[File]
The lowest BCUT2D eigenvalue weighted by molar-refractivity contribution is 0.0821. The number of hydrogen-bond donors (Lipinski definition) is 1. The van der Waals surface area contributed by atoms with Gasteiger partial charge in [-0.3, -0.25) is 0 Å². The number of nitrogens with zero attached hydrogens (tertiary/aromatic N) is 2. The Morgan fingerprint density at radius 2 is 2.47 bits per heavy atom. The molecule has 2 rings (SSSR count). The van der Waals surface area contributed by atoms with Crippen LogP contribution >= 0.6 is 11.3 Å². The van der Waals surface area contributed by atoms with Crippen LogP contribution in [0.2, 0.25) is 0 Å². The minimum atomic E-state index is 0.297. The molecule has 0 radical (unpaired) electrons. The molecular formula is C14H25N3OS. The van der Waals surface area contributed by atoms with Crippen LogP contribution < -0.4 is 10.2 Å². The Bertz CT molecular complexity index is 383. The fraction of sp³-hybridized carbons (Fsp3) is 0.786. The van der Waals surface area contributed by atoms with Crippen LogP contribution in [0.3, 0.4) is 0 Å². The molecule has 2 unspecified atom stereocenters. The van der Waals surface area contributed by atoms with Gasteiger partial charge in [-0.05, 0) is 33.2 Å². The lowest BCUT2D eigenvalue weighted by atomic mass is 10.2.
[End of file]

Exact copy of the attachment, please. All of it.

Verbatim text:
The lowest BCUT2D eigenvalue weighted by molar-refractivity contribution is 0.0821. The number of hydrogen-bond donors (Lipinski definition) is 1. The van der Waals surface area contributed by atoms with Gasteiger partial charge in [-0.3, -0.25) is 0 Å². The number of nitrogens with zero attached hydrogens (tertiary/aromatic N) is 2. The Morgan fingerprint density at radius 2 is 2.47 bits per heavy atom. The molecule has 2 rings (SSSR count). The van der Waals surface area contributed by atoms with Crippen LogP contribution >= 0.6 is 11.3 Å². The van der Waals surface area contributed by atoms with Crippen LogP contribution in [0.2, 0.25) is 0 Å². The minimum atomic E-state index is 0.297. The molecule has 0 radical (unpaired) electrons. The molecular formula is C14H25N3OS. The van der Waals surface area contributed by atoms with Crippen LogP contribution < -0.4 is 10.2 Å². The Bertz CT molecular complexity index is 383. The fraction of sp³-hybridized carbons (Fsp3) is 0.786. The van der Waals surface area contributed by atoms with Crippen LogP contribution in [0.3, 0.4) is 0 Å². The molecule has 2 unspecified atom stereocenters. The van der Waals surface area contributed by atoms with Gasteiger partial charge in [-0.05, 0) is 33.2 Å². The lowest BCUT2D eigenvalue weighted by atomic mass is 10.2.